Full S.T.E.A.M. ahead for Mendota students

Jowell Garcia, left, and Jayden Figueroa display a building challenge in which the students built a chimney for Santa out of mini marshmallows and toothpicks. (Photo contributed)

MENDOTA - Ask any Blackstone student what their favorite class is and the response will likely be S.T.E.A.M.! And Lincoln students would probably give the same answer.

What is this class that is so popular among students? S.T.E.A.M., an acronym for science, technology, engineering, art and math, is a new addition to the curriculum for kindergarten through 4th grade students in District 289. The S.T.E.A.M. class combines these five subject areas through various creative, hands-on projects.

The idea to add the S.T.E.A.M. class came about last summer when the district’s administrative team was looking at ways to improve the curriculum for elementary students. Blackstone Principal Stacy Kelly explained that they started researching S.T.E.M., and from there art was added to the mix, thus becoming S.T.E.A.M. “We researched what it could look like to combine all of those things,” Kelly said of the process. “We thought it would be a good opportunity for K-4 students in District 289.”

The S.T.E.A.M. class is taught at both schools by longtime teacher Amy Brewer. “We were very excited to give her this opportunity,” Kelly said of Brewer. “She’s done a phenomenal job.”

Part of the job for Brewer was to build the program from the ground up. She admitted that it was a bit overwhelming at first to consider classes for almost 700 students, some in grade levels she had never taught before, and having no set curriculum to follow. While there were many activities from which to choose, there was no specific S.T.E.A.M. curriculum for each grade level.

Brewer soon discovered that the lack of a set curriculum had some benefits. It allowed her to tailor her classes to fit the needs of classroom teachers. For instance, when the 4th grade teachers said their students could use more experience measuring angles using protractors, she was able to work on a project to help them get that experience. “They still learn all the math in math class but I can add support with projects and get them up and moving,” Brewer said. “There are so many things classroom teachers are required to do, I try to help out where I can.”

Students attend their S.T.E.A.M. class once a week and the projects they do are varied across all five subject areas, sometimes with a seasonal theme. Before Christmas break, Brewer provided students with mini marshmallows and toothpicks and had them build a chimney for Santa to come down. Instructions were minimal, limited to some discussion about measuring the chimney’s height. At that point, students were free to experiment and find out what worked and more importantly, what did not work. They were also free to work together. “The point is to mess around and experience what doesn’t work, to see what other people are doing and work together,” she explained. “I want them to build it themselves, not to feel taught. You need to be taught some things but it’s also fun to figure it out yourself.”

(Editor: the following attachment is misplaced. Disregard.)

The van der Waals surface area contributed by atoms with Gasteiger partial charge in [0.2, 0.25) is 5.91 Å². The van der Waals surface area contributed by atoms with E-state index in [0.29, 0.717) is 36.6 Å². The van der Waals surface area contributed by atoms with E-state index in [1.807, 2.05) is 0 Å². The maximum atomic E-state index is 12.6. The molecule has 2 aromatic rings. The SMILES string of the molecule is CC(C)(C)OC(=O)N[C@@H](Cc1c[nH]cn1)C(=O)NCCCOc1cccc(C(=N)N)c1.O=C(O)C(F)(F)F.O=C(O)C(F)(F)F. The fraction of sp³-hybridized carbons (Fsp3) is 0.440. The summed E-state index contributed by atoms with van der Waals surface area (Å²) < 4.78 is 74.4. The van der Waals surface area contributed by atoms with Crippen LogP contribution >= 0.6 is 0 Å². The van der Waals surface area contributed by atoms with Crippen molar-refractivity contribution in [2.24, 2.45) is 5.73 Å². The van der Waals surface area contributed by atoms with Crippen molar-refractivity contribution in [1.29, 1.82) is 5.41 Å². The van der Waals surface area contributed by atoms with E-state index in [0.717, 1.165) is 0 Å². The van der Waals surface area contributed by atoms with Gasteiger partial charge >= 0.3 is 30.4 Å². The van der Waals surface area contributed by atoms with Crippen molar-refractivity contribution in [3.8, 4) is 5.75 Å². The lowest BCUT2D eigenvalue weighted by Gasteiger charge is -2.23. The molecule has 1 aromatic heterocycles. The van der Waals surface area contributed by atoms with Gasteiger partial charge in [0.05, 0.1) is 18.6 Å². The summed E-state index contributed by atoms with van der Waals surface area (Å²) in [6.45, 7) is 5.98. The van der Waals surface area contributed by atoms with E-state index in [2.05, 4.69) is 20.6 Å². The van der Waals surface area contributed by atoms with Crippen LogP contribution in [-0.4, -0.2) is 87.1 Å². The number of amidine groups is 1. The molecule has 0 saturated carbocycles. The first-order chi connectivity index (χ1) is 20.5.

Samuel Arteaga, left, Eion Grotti, Abriana Klein (behind puppet), and Devin Hernandez (in background) have some fun with puppets during their S.T.E.A.M. class at Blackstone. The students experimented with hand puppets, shadow puppets, finger puppets and a marionette along with puppets made from everyday things. (Photo contributed)

Another activity involved puppets, an art form that requires significant engineering skills and one which Brewer said many students are no longer exposed to. Students were able to make their own puppets or they could use a puppet that Brewer provided. A stage was created using an old computer desk and the students were able to use their imagination and make up little shows.

Volunteers have also been a big part of the S.T.E.A.M. program this year. Kelly said Brewer recruited help not only from parents but also from retirees in the community. “It’s hard sometimes for one person to do this type of class,” Kelly noted.

First graders Ember Castaneda, left, and Aliya Garcia play with kinetic sand during their S.T.E.A.M. class at Blackstone. Students were able to use molds to make shapes or just use their imagination. (Photo contributed)

Kindergarteners Herlinda Huizar, left, and Hannah Lopez play with kinetic sand during their S.T.E.A.M. class at Blackstone. Teacher Amy Brewer said giving students different materials and a magnifying lens helps them see how matter works. (Photo contributed)

Brewer explained that by having adult volunteers, students receive more individual attention than one person could give. “I could do it myself but we can offer so much more and do more involved projects when there are more adults - that has worked out well,” she acknowledged.